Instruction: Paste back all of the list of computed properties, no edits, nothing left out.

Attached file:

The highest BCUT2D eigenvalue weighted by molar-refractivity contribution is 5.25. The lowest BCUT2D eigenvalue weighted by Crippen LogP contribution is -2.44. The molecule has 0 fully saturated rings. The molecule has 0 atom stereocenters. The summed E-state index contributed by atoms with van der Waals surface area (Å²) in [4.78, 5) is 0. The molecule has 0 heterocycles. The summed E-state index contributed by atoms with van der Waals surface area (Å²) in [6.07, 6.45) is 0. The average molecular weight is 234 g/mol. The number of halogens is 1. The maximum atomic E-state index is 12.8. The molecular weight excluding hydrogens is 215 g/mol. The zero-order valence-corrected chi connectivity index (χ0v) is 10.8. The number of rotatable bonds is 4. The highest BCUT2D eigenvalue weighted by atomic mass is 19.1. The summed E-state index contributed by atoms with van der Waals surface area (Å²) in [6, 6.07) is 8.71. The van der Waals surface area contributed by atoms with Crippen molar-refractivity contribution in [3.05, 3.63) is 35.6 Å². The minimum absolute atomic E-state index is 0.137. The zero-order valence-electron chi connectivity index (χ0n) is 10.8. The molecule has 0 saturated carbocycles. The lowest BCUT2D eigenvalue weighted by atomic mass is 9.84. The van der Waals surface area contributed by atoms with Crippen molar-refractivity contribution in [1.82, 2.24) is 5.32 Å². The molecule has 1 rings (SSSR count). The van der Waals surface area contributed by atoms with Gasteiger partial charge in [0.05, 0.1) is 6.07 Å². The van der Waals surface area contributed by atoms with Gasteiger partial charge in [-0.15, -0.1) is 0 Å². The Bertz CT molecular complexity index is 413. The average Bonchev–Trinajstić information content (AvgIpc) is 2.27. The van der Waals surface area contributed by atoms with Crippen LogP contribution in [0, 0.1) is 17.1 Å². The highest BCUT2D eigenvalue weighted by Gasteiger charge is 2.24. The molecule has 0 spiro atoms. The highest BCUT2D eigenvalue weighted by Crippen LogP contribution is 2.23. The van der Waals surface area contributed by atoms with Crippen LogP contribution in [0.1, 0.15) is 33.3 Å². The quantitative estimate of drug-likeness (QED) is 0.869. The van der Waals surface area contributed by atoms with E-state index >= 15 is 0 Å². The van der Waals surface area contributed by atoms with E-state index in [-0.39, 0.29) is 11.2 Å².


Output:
The highest BCUT2D eigenvalue weighted by molar-refractivity contribution is 5.25. The lowest BCUT2D eigenvalue weighted by Crippen LogP contribution is -2.44. The molecule has 0 fully saturated rings. The molecule has 0 atom stereocenters. The summed E-state index contributed by atoms with van der Waals surface area (Å²) in [4.78, 5) is 0. The molecule has 0 heterocycles. The summed E-state index contributed by atoms with van der Waals surface area (Å²) in [6.07, 6.45) is 0. The average molecular weight is 234 g/mol. The number of halogens is 1. The maximum atomic E-state index is 12.8. The molecular weight excluding hydrogens is 215 g/mol. The zero-order valence-corrected chi connectivity index (χ0v) is 10.8. The number of rotatable bonds is 4. The highest BCUT2D eigenvalue weighted by atomic mass is 19.1. The summed E-state index contributed by atoms with van der Waals surface area (Å²) in [6, 6.07) is 8.71. The van der Waals surface area contributed by atoms with Crippen molar-refractivity contribution in [3.05, 3.63) is 35.6 Å². The minimum absolute atomic E-state index is 0.137. The zero-order valence-electron chi connectivity index (χ0n) is 10.8. The molecule has 0 saturated carbocycles. The lowest BCUT2D eigenvalue weighted by atomic mass is 9.84. The van der Waals surface area contributed by atoms with Crippen molar-refractivity contribution in [1.82, 2.24) is 5.32 Å². The molecule has 1 rings (SSSR count). The van der Waals surface area contributed by atoms with Gasteiger partial charge in [0.05, 0.1) is 6.07 Å². The van der Waals surface area contributed by atoms with Gasteiger partial charge in [-0.15, -0.1) is 0 Å². The Bertz CT molecular complexity index is 413. The average Bonchev–Trinajstić information content (AvgIpc) is 2.27. The van der Waals surface area contributed by atoms with Crippen LogP contribution in [0, 0.1) is 17.1 Å². The highest BCUT2D eigenvalue weighted by Gasteiger charge is 2.24. The molecule has 0 spiro atoms. The highest BCUT2D eigenvalue weighted by Crippen LogP contribution is 2.23. The van der Waals surface area contributed by atoms with Crippen LogP contribution in [0.1, 0.15) is 33.3 Å². The quantitative estimate of drug-likeness (QED) is 0.869. The van der Waals surface area contributed by atoms with E-state index >= 15 is 0 Å². The van der Waals surface area contributed by atoms with E-state index in [-0.39, 0.29) is 11.2 Å².